Posted in books, characters, creative writing, reading, writing, writing advice, writing thoughts, writing tips

Writing great scenes that connect with readers

What makes a scene stick with a reader? Is it the emotion, the revelation, purpose? It can be any or all of these things when done well. Let’s take a look at what makes a great scene.

Mysterious Woman

A great scene has a purpose and climax. If a scene doesn’t advance the plot, reveal important information, or develop the character, it probably shouldn’t be in the book at all, but it certainly won’t stick with the reader as meaningful or important. Identify the purpose of the scene and build the other elements around that purpose, leading to the climax.

A strong scene has good pacing. Things need to happen in a scene, whether that’s action, the character learning something, romantic tension increasing, or the reader putting clues together. Break a scene down to the individual elements that will support the overall purpose. Skip unimportant details that don’t serve a purpose. Watch out for long sections of exposition or narration, don’t stay inside a character’s head for too long, and stay focused on movement throughout the scene.

An impactful scene shows rather than tells. Telling becomes boring very quickly and tires out the reader. While some long passages of dialogue are needed to explain a lot of information, break it up with movement, action, or input from other characters. Use all five senses to bring the scene to life and show what the characters are experiencing. Don’t tell the reader the character is upset, show them through body language, dialogue tone, or physical action.

Twilight kiss

A memorable scene creates an emotional connection with the character. This connection may come in many forms, whether it’s disgust, sympathy, romantic feelings, or compassion. A scene should reveal something about the character that makes them more real and shows their depth. This can be done through backstory, dialogue, action, etc. Readers connect more with characters they have something in common with, whether it’s something major like an abusive childhood, or jealousy over a friend doing well. Use traits and experiences that are universal to build a base for connection, then delve deeper into more personal or unique traits to deepen the connection.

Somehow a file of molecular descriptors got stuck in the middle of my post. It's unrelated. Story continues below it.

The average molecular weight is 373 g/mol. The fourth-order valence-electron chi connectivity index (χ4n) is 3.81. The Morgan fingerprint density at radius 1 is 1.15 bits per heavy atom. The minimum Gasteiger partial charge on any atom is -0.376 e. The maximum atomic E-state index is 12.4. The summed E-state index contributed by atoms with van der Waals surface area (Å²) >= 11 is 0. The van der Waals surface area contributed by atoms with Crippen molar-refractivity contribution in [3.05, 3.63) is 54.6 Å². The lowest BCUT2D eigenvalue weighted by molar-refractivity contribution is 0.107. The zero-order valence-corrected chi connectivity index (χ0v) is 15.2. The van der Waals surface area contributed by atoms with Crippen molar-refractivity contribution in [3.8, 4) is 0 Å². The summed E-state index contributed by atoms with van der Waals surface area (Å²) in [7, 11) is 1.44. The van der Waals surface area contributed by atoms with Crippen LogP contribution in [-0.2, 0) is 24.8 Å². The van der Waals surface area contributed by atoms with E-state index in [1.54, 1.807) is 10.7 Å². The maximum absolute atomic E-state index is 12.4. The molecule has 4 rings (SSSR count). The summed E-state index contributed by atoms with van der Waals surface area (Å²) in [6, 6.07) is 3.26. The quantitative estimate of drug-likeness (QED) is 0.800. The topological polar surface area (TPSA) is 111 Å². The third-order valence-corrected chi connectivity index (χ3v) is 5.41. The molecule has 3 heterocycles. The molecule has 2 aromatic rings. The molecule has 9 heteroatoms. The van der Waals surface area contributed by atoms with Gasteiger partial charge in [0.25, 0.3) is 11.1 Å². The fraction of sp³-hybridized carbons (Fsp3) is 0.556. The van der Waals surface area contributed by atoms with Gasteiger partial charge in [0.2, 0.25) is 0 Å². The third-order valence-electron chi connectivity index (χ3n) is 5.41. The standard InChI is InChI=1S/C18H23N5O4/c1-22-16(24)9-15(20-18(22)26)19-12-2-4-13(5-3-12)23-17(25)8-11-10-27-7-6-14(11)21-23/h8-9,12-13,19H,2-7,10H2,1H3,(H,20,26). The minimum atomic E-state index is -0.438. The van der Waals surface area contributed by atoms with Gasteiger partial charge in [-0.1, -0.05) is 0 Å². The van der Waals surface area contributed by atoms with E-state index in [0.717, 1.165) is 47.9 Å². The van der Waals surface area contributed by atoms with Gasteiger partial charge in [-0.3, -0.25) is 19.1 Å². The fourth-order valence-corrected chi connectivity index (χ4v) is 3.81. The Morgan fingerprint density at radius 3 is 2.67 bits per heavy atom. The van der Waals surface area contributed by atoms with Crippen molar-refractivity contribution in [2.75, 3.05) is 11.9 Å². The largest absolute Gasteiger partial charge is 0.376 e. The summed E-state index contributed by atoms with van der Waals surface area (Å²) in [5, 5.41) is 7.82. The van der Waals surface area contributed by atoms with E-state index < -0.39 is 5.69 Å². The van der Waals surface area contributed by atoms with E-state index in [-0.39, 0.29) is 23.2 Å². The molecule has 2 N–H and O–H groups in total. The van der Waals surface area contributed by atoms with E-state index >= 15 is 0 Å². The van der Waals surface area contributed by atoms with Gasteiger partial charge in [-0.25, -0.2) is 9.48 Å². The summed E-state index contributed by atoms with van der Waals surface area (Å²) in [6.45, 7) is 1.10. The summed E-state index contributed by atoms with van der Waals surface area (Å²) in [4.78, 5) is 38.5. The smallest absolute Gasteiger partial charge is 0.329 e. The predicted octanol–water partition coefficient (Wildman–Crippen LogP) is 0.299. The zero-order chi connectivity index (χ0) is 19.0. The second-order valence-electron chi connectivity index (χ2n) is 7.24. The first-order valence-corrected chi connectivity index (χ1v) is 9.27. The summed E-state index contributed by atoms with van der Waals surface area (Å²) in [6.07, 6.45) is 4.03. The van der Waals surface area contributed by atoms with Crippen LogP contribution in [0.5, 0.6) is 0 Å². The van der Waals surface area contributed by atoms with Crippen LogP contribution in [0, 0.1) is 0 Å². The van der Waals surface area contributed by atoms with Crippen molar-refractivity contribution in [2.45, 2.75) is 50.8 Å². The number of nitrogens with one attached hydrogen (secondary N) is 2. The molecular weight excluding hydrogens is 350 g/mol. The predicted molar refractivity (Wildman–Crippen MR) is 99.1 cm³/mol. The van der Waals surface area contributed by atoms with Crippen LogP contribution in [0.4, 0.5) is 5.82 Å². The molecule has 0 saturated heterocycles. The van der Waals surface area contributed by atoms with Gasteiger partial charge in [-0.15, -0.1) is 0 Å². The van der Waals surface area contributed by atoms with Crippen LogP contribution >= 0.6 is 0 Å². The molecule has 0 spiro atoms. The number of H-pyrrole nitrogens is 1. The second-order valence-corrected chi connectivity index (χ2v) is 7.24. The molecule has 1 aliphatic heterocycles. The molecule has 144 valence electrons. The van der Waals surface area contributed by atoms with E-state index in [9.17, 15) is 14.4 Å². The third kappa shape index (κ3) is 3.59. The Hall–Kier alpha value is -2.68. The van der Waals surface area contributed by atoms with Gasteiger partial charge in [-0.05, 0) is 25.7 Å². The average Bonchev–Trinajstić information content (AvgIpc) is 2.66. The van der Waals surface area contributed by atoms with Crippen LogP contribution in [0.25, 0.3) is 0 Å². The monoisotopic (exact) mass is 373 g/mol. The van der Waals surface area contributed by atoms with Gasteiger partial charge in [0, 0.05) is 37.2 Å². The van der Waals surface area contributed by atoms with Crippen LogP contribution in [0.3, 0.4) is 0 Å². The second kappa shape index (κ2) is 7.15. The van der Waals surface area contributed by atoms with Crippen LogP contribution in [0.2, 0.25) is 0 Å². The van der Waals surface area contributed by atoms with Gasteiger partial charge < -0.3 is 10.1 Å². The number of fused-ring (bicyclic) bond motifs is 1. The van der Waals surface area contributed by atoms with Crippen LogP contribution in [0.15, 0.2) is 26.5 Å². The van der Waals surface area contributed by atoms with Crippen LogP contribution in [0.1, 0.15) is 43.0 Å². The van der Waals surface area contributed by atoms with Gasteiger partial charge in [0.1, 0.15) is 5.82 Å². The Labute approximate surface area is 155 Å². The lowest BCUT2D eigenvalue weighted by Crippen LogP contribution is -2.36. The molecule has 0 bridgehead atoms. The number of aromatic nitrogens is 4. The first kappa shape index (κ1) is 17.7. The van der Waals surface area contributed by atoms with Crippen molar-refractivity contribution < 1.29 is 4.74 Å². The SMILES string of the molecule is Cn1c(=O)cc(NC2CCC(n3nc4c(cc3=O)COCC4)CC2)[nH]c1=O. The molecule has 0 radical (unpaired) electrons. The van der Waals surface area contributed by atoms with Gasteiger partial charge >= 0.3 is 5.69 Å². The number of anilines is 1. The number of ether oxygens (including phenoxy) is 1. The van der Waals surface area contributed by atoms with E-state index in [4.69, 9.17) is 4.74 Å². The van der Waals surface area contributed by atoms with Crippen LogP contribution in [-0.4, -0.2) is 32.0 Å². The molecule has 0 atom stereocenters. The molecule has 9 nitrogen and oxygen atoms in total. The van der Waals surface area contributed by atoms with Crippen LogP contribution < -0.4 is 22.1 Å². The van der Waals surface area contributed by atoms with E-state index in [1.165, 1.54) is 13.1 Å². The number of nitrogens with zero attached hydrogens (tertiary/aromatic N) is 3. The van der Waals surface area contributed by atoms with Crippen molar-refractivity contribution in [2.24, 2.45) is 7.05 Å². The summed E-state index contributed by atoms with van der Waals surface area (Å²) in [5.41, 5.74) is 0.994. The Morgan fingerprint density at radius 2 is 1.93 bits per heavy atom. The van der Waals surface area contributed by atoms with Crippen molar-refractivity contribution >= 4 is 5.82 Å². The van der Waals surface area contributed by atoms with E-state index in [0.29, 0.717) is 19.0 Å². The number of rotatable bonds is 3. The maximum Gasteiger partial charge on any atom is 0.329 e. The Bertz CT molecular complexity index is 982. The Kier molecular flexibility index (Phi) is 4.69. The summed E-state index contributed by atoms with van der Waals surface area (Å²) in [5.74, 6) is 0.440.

A good scene has real conflict. Conflict can come in any form, but it should be integral to the scene. Internal conflict delves deeper into what makes up a character and where they are on their journey of change. External often conflict moves the story along and pushes the character to discover their abilities and strength.

A complete scene shows change and development. Change is a critical factor in any story. The characters, situation, and possibly setting change or develop through the story and character arcs. Each scene should show where the story/character is in the arc and where they are heading next. Change and development isn’t linear. Use ups and downs to create more tension and a more interesting arc. Characters need to fail and struggle. Nothing should come easily, but it should continue to progress.

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Author:

DelSheree Gladden was one of those shy, quiet kids who spent more time reading than talking. Literally. She didn’t speak a single word for the first three months of preschool, but she already had a love for reading. Her fascination with reading led to many hours spent in the library and bookstores, and eventually to writing. She wrote her first novel when she was sixteen years old, but spent ten years rewriting it before having it published. Native to New Mexico, DelSheree and her husband spent several years in Colorado for college and work before moving back home to be near family again. Their two children love having their cousins close by. When not writing, you can find DelSheree reading, painting, sewing, running, and adventuring with her family. Find out more about DelSheree and her books here: https://delshereegladden.com/

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